THE GAS-TO-INDUCTION STOVE CONVERSION PROGRAM: Go or no go?

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GAS-TO-INDUCTION STOVE
Illustration (LEONARDO A. PUTONG)

Jakarta, IO – The electric stove conversion program has been widely discussed in the public sphere in recent months. The program, expected to be a solution to state-owned electricity company PT. PLN’s electricity oversupply as well as a more targeted measure to reduce energy subsidies, finally scraped through with an official announcement by the PLN President Director. The decision to cancel the program is emblematic of a policy climbdown in the face of mounting public criticism. 

The PLN statement came on the heels of a previous statement from the Coordinating Economic Minister and Energy and Mineral Resources (ESDM) Minister, on the pretext that it has not been jointly discussed with and decided with the House of Representatives. However, the cancelation cannot be separated from the public skepticism with regard to the urgency and benefits of the program for consumers. Scathing criticism was also delivered by several MPs, in particular Mulan Jameela, who complained that electric stoves are “incompatible” for cooking various Indonesian specialty foods.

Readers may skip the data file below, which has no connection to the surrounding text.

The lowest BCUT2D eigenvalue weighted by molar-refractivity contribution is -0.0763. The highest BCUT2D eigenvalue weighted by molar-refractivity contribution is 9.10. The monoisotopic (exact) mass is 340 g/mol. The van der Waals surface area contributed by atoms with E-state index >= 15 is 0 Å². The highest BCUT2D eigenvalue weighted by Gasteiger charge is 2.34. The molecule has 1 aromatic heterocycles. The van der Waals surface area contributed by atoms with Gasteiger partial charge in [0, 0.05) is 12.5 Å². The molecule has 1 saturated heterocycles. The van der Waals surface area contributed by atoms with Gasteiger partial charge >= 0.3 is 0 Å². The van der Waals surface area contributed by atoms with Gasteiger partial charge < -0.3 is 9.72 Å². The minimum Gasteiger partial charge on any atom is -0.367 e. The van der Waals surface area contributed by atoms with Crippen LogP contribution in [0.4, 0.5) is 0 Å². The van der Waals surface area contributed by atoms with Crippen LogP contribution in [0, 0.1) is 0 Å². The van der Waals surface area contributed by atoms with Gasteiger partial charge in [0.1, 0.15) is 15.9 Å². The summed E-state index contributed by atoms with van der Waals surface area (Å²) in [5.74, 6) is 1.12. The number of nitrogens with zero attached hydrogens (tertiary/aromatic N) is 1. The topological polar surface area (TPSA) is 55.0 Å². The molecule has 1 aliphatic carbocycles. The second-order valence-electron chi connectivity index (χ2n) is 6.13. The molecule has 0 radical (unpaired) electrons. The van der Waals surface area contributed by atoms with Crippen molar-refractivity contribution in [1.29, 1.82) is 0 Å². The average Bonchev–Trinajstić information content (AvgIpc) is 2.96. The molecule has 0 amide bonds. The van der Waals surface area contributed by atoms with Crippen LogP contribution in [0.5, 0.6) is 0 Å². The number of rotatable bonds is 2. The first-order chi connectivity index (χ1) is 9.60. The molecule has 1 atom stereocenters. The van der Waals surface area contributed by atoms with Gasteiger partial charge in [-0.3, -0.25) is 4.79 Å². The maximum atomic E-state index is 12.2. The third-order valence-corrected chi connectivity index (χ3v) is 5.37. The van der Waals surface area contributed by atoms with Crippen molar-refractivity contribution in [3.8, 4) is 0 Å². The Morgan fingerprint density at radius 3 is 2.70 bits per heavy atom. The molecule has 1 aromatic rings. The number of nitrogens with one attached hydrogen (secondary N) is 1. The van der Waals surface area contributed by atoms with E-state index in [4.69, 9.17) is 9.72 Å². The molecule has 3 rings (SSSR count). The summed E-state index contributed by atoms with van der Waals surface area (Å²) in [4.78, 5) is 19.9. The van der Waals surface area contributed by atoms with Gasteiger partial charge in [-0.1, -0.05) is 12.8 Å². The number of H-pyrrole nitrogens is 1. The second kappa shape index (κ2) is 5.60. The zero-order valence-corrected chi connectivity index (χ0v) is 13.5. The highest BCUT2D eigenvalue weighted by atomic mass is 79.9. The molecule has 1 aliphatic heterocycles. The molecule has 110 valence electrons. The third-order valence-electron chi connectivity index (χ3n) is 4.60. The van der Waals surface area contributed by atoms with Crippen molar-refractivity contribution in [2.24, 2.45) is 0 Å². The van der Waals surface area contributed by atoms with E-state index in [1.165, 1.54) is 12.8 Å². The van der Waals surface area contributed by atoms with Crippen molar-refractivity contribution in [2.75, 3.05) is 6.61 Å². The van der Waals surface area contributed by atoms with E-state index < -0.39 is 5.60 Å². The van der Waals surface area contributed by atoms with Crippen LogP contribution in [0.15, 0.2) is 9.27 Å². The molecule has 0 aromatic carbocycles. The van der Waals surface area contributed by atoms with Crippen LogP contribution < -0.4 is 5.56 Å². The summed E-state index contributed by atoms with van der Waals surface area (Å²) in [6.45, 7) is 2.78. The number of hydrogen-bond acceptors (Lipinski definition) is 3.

The criticism went viral and received widespread support from Indonesian netizens who were also dismayed and doubtful of any benefits to be derived from making the switch. Is the public anxiety reasonable or is it simply because people have yet to receive complete information and facts? The author will try to discuss in detailed and balanced manner the dynamics surrounding the electric stove conversion policy. 

The context 

The program started out as an initiative to respond to the ballooning subsidy for the 3-kg LPG (cooking gas) canisters, from Rp54.15 trillion in 2019, down to Rp32.81 trillion in 2020 due to the pandemic, before it rose higher than the pre-pandemic level to Rp67.6 trillion in 2021. This year, the Finance Ministry projected the subsidy will double to a whopping Rp134.8 trillion; and next year to Rp117.4 trillion. The huge subsidy will of course put enormous pressure on the state budget (APBN) because its share of total energy subsidy spending in 2022 will hit 47.4 percent and account for 5.7 percent of total government spending. 

In addition, the consumption of subsidized LPG continues to climb, from 2.71 million metric tons (MT) to 8 million MT in 2022 while that of non-subsidized LPG trends downward from 0.98 million MT in 2013 to projected 0.58 million MT in 2022. This is due to the open distribution mechanism amid the price disparity between the subsidized and non-subsidized LPG. As a result, according to the survey by Statistics Indonesia (BPS), 47.9 percent of subsidized 3-kg LPG cylinders are actually taken up by the rich (those in the top four income deciles) as opposed to only 23.3 percent by the poor (those in the bottom four).